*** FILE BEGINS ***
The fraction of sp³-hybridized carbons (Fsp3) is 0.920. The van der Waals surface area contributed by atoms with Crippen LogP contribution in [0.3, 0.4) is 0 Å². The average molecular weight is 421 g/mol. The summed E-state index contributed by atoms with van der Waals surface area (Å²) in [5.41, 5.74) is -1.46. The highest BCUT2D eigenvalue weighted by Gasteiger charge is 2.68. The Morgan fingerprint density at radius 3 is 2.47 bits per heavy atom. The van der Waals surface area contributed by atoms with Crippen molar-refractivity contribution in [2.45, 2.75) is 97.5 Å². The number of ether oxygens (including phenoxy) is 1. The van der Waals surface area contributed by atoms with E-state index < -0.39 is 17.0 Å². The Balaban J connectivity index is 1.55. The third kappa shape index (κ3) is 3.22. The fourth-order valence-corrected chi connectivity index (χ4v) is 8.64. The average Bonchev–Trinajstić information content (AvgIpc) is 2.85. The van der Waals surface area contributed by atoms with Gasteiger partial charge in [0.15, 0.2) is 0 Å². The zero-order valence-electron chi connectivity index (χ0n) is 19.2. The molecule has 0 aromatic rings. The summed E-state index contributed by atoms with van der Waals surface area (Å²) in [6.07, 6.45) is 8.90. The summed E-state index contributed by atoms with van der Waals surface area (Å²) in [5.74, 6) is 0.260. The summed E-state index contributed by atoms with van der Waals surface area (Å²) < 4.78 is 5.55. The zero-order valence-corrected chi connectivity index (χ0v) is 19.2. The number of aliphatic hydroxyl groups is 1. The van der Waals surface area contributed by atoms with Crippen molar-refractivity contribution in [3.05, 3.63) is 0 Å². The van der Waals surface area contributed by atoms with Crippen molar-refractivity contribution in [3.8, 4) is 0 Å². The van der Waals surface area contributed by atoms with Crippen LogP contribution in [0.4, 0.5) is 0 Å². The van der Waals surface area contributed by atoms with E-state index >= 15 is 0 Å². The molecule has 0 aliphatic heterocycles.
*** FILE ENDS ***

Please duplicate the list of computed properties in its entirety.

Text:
The fraction of sp³-hybridized carbons (Fsp3) is 0.920. The van der Waals surface area contributed by atoms with Crippen LogP contribution in [0.3, 0.4) is 0 Å². The average molecular weight is 421 g/mol. The summed E-state index contributed by atoms with van der Waals surface area (Å²) in [5.41, 5.74) is -1.46. The highest BCUT2D eigenvalue weighted by Gasteiger charge is 2.68. The Morgan fingerprint density at radius 3 is 2.47 bits per heavy atom. The van der Waals surface area contributed by atoms with Crippen molar-refractivity contribution in [2.45, 2.75) is 97.5 Å². The number of ether oxygens (including phenoxy) is 1. The van der Waals surface area contributed by atoms with E-state index < -0.39 is 17.0 Å². The Balaban J connectivity index is 1.55. The third kappa shape index (κ3) is 3.22. The fourth-order valence-corrected chi connectivity index (χ4v) is 8.64. The average Bonchev–Trinajstić information content (AvgIpc) is 2.85. The van der Waals surface area contributed by atoms with Gasteiger partial charge in [0.15, 0.2) is 0 Å². The zero-order valence-electron chi connectivity index (χ0n) is 19.2. The molecule has 0 aromatic rings. The summed E-state index contributed by atoms with van der Waals surface area (Å²) in [6.07, 6.45) is 8.90. The summed E-state index contributed by atoms with van der Waals surface area (Å²) in [5.74, 6) is 0.260. The summed E-state index contributed by atoms with van der Waals surface area (Å²) < 4.78 is 5.55. The zero-order valence-corrected chi connectivity index (χ0v) is 19.2. The number of aliphatic hydroxyl groups is 1. The van der Waals surface area contributed by atoms with Crippen molar-refractivity contribution in [3.05, 3.63) is 0 Å². The van der Waals surface area contributed by atoms with Crippen molar-refractivity contribution in [3.8, 4) is 0 Å². The van der Waals surface area contributed by atoms with Crippen LogP contribution in [0.4, 0.5) is 0 Å². The van der Waals surface area contributed by atoms with E-state index >= 15 is 0 Å². The molecule has 0 aliphatic heterocycles.